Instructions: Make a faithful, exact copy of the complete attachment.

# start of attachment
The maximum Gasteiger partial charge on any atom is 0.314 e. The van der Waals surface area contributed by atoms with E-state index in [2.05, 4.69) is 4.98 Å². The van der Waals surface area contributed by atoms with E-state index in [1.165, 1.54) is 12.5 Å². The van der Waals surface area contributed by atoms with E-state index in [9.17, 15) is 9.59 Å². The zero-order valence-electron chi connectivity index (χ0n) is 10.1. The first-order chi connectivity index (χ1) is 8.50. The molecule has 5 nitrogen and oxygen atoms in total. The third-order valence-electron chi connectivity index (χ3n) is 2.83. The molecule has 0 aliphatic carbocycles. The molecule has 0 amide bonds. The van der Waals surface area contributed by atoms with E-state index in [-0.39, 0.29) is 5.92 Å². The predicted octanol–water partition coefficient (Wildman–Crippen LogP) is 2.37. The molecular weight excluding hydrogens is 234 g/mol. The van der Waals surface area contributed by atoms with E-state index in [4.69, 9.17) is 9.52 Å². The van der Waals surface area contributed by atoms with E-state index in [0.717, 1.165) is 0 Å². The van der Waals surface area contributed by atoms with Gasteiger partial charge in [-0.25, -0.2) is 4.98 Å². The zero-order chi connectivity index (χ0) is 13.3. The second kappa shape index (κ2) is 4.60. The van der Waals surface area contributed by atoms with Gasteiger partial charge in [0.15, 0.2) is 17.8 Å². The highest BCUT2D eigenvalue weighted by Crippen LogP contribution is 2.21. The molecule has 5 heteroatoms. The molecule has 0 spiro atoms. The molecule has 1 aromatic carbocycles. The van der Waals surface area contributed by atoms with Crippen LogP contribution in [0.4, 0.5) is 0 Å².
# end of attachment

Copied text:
The maximum Gasteiger partial charge on any atom is 0.314 e. The van der Waals surface area contributed by atoms with E-state index in [2.05, 4.69) is 4.98 Å². The van der Waals surface area contributed by atoms with E-state index in [1.165, 1.54) is 12.5 Å². The van der Waals surface area contributed by atoms with E-state index in [9.17, 15) is 9.59 Å². The zero-order valence-electron chi connectivity index (χ0n) is 10.1. The first-order chi connectivity index (χ1) is 8.50. The molecule has 5 nitrogen and oxygen atoms in total. The third-order valence-electron chi connectivity index (χ3n) is 2.83. The molecule has 0 aliphatic carbocycles. The molecule has 0 amide bonds. The van der Waals surface area contributed by atoms with E-state index in [-0.39, 0.29) is 5.92 Å². The predicted octanol–water partition coefficient (Wildman–Crippen LogP) is 2.37. The molecular weight excluding hydrogens is 234 g/mol. The van der Waals surface area contributed by atoms with E-state index in [4.69, 9.17) is 9.52 Å². The van der Waals surface area contributed by atoms with E-state index in [0.717, 1.165) is 0 Å². The van der Waals surface area contributed by atoms with Gasteiger partial charge in [-0.25, -0.2) is 4.98 Å². The zero-order chi connectivity index (χ0) is 13.3. The second kappa shape index (κ2) is 4.60. The van der Waals surface area contributed by atoms with Gasteiger partial charge in [0.15, 0.2) is 17.8 Å². The highest BCUT2D eigenvalue weighted by Crippen LogP contribution is 2.21. The molecule has 5 heteroatoms. The molecule has 0 spiro atoms. The molecule has 1 aromatic carbocycles. The van der Waals surface area contributed by atoms with Crippen LogP contribution in [0.4, 0.5) is 0 Å².